This is further to my thread here (but can't seem to post there for some reason): https://www.keepbritainfree.com/forum/activism/what-care-is-the-nhs-a-gp-legally-obliged-to-provide
Just written to the Royal College of GPs: I have been trying to find the answer to this, but have been unable so I wonder if you can help me. Could you tell me what specific aspects of the law GP practices are following when they say that patients cannot be seen in person, and must only be seen by telephone or digital appointment please? The CoronaVirus Act was revoked and replaced on 3rd July with Part 2 and it’s unclear exactly what applies to medical care? https://www.legislation.gov.uk/uksi/2020/684/regulation/1/made Matt Hancock has since said all healthcare apts will have to remain remote / digital for the foreseeable. On what authority has he done that? And on what legal basis are GP practices enacting it?
Secondly, could you point me at what rights patients have during this time? If, say, GP practices are enacting guidance as if it was law, and are rationing, reducing or cutting services to patients, what recourse do patients have?
Thirdly, could you let me know, are GP practices and care providers still subject to PSED duty, equality impact assessments and risk assessments? I assume they are obliged, when working out what services to offer, to ensure they are not discriminatory. E.g. telephone appointments could be exclusionary to hard of hearing and deaf people, and zoom or digital appointments are difficult to access for those who are elderly, don’t have access to technology or are learning disabled?
My local practice, I hear anecdotally, are asking patients to take photos of body parts and text and email to them the surgery. I assume that practice is not consistent with good risk assessments, GDPR, or patient dignity, privacy or confidentiality? it would only take one nefarious person in the practice to upload intimate photos to a p0rn site, or share them outside the practice for that to be quite a serious breach I assume?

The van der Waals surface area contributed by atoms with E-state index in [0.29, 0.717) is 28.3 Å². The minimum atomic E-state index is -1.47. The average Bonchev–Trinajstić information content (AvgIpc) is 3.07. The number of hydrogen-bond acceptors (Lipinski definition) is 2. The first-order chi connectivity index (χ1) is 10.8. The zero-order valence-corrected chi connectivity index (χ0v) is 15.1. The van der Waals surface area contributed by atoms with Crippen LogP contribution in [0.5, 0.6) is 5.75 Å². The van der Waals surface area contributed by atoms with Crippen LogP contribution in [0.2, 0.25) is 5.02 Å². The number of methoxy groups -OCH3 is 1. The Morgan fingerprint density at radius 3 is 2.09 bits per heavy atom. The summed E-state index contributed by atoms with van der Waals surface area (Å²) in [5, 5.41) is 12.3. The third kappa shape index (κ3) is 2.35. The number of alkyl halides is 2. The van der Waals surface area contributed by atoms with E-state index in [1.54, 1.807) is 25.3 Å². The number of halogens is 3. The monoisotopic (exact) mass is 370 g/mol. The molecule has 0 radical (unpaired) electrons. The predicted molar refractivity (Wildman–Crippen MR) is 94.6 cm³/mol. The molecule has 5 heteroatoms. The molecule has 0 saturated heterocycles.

I’ve looked at your website, and I notice that you have plenty of information about GPs assessing the risks to themselves, but I can’t find anything about assessing risks to patients by withdrawing care in this way? Could you tell me what GPs are obliged to do?
I assume that GP practices are assessing the risks to their patients when they are not seen in person, and each practice is obliged to carry out such a risk assessment? This article on risk assessments is useful, http://laworfiction.com/2020/07/risk-assessments-an-important-chink-in-the-lockdown-armour/ In law, Covid19 does not represent a clear and imminent danger. I assume therefore, when risk assessing remote services, GPs are obliged to balance risks? Such as missed diagnoses, late diagnoses, missing symptoms by relying on the patient to self report them, late referrals etc?
I also note RCGP is recommending GP practices enforce the wearing of masks when people do have to come into the practice, and enforce social distancing (which is not law). Here is the law on masks: http://laworfiction.com/wp-content/uploads/2020/07/Face-Covering-Exemption-Notice-with-Law-Explained-24-July-2020.pdf I assume GP practices have been given clear guidance on the exemptions that apply to face masks and are clear that they cannot refuse care to anyone who is legally exempt from wearing one?